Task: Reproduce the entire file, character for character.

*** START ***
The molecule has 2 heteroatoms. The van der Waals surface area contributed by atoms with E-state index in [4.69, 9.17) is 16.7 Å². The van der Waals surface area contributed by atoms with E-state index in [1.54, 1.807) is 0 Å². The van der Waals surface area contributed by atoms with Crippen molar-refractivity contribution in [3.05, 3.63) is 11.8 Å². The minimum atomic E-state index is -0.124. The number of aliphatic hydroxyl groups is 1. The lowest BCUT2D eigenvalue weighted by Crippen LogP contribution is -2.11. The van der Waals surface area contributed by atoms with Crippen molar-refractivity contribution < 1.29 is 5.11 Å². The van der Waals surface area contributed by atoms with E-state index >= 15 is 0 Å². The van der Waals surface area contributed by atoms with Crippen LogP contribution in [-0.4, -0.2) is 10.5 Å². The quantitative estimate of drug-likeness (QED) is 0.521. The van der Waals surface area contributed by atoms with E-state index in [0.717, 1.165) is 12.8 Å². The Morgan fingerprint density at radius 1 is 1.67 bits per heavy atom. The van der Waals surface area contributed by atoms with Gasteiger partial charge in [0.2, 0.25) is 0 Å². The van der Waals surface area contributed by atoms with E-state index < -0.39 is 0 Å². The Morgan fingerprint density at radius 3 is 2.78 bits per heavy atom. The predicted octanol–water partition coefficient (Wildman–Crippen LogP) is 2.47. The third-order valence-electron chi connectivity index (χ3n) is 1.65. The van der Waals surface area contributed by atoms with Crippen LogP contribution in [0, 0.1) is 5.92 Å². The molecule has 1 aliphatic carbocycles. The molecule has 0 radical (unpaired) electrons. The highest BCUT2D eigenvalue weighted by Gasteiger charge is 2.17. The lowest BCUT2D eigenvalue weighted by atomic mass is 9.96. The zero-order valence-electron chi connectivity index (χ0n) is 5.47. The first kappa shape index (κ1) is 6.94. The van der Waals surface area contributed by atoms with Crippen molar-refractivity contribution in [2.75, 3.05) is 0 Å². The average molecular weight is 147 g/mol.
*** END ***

The molecule has 2 heteroatoms. The van der Waals surface area contributed by atoms with E-state index in [4.69, 9.17) is 16.7 Å². The van der Waals surface area contributed by atoms with E-state index in [1.54, 1.807) is 0 Å². The van der Waals surface area contributed by atoms with Crippen molar-refractivity contribution in [3.05, 3.63) is 11.8 Å². The minimum atomic E-state index is -0.124. The number of aliphatic hydroxyl groups is 1. The lowest BCUT2D eigenvalue weighted by Crippen LogP contribution is -2.11. The van der Waals surface area contributed by atoms with Crippen molar-refractivity contribution < 1.29 is 5.11 Å². The van der Waals surface area contributed by atoms with E-state index >= 15 is 0 Å². The van der Waals surface area contributed by atoms with Crippen LogP contribution in [-0.4, -0.2) is 10.5 Å². The quantitative estimate of drug-likeness (QED) is 0.521. The van der Waals surface area contributed by atoms with E-state index in [0.717, 1.165) is 12.8 Å². The Morgan fingerprint density at radius 1 is 1.67 bits per heavy atom. The van der Waals surface area contributed by atoms with Gasteiger partial charge in [0.2, 0.25) is 0 Å². The van der Waals surface area contributed by atoms with E-state index < -0.39 is 0 Å². The Morgan fingerprint density at radius 3 is 2.78 bits per heavy atom. The predicted octanol–water partition coefficient (Wildman–Crippen LogP) is 2.47. The third-order valence-electron chi connectivity index (χ3n) is 1.65. The van der Waals surface area contributed by atoms with Crippen LogP contribution in [0, 0.1) is 5.92 Å². The molecule has 1 aliphatic carbocycles. The molecule has 0 radical (unpaired) electrons. The highest BCUT2D eigenvalue weighted by Gasteiger charge is 2.17. The lowest BCUT2D eigenvalue weighted by atomic mass is 9.96. The zero-order valence-electron chi connectivity index (χ0n) is 5.47. The first kappa shape index (κ1) is 6.94. The van der Waals surface area contributed by atoms with Crippen molar-refractivity contribution in [2.75, 3.05) is 0 Å². The average molecular weight is 147 g/mol.